In addition to the FBI’s investigation
of ALF as a terrorist organization from 1988 through 1990, and the ultimate
enactment of the Animal Enterprise Protection Act, federal authorities
have responded to animal rights extremism by launching a number of grand
jury investigations of major incidents. Some of these currently are ongoing,
including inquiries into the following incidents:

  • June 1991 break-in and firebombing of mink farm facility at Oregon
    State University. The facility damaged by fire was used for storing
    feed and equipment. ALF claimed responsibility.

  • June 1991 destruction by fire of the Northwest Farm Food Cooperative
    facility in Edmonds, Washington. The cooperative supplied animal feed
    and bedding to northwest fur farms. ALF claimed responsibility.

  • October 1992 break-in, release of animals, and arson at Utah State
    University. The target was a USDA-sponsored predator ecology project
    in which coyotes were maintained for experimentation. [19: Many of the
    university-based research projects victimized over the years have been
    funded-either partially or in full-by government agencies such as the
    U.S. Department of Agriculture or the National Institutes of Health.]
    ALF claimed responsibility.

  • On July 16, 1993, a federal grand jury in Grand Rapids, Michigan returned
    a five count indictment against Rodney Coronado-a suspected ALF member-in
    connection with the February 1992 break-in, vandalism, and arson at
    Michigan State University. [20: Rodney Coronado, who also is wanted
    in Canada on charges relating to the vandalism of fur retailers, is
    still at large.] The indictment includes charges of arson, destruction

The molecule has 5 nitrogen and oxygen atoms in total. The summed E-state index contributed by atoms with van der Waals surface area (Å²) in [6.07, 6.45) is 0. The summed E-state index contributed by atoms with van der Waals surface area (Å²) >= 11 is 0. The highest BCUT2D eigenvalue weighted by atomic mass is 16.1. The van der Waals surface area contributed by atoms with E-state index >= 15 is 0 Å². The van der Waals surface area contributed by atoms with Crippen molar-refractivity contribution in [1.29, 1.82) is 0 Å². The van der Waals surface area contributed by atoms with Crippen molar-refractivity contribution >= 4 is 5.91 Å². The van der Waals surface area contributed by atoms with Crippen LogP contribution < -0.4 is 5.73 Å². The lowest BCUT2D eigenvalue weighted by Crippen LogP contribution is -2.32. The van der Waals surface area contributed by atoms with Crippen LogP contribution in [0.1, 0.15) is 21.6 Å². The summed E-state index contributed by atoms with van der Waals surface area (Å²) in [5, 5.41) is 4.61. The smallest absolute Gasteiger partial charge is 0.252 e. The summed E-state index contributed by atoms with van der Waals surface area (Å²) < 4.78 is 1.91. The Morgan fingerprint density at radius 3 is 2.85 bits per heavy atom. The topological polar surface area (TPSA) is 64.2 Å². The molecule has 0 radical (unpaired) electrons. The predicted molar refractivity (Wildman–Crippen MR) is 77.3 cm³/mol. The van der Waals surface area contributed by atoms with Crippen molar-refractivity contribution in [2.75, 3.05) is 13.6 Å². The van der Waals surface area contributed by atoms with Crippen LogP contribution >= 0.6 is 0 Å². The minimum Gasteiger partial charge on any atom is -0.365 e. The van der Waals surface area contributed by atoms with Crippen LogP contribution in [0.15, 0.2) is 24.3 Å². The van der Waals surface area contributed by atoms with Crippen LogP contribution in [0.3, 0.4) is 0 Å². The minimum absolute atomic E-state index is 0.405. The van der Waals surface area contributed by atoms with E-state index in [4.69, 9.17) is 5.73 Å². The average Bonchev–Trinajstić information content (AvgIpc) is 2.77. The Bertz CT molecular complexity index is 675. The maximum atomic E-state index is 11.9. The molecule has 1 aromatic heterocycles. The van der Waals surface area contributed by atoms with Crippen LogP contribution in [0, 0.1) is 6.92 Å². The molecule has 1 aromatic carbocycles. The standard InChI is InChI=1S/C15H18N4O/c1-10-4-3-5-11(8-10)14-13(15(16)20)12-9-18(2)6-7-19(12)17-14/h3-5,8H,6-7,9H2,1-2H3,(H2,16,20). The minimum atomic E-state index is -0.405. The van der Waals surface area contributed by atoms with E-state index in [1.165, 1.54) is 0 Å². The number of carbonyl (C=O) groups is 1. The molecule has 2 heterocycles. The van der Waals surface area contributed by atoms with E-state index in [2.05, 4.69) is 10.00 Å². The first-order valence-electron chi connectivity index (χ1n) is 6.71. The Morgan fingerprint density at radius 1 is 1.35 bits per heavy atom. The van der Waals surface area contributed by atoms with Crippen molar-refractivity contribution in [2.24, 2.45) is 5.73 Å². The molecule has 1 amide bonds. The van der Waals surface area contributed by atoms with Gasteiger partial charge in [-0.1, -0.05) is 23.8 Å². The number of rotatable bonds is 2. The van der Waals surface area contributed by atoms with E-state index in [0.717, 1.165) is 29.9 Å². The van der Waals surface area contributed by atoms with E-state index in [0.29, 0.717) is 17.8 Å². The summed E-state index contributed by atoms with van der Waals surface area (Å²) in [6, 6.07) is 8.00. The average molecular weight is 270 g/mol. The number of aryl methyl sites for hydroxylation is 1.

of government property, theft, and the use of an explosive. The targeted
    project involved fertility research using minks for experimentation.
    ALF claimed responsibility for the incident.

       Since the appearance of illegal
activity relating to the cause of animal rights, only nine persons have
been convicted in connection with a specific incident. Only one person-Fran
Trutt-was convicted on federal charges (see footnote number 27 below),
and only one person – Roger Troen-has been convicted of involvement in
an incident claimed by ALF. [21: In January 1988, Roger Troen was convicted
in an Oregon county circuit court on charges of first-degree theft and
second-degree burglary relating to his involvement in an October 1986
break-in and theft at the University of Oregon in Eugene.] To date, no
one has been charged under the Animal Enterprise Protection Act of 1992.

        Since 1988, 32 states have
enacted laws aimed at protecting-animal enterprises from animal rights-inspired
violence and destruction. They are, by year of enactment, as follows:
























New York

South Carolina


North Carolina

South Dakota


North Dakota











       As of June 1993,
similar legislation was being considered by legislatures in New Jersey,
Alabama, and New Hampshire.

Section: Animal Rights Extremism in Other Countries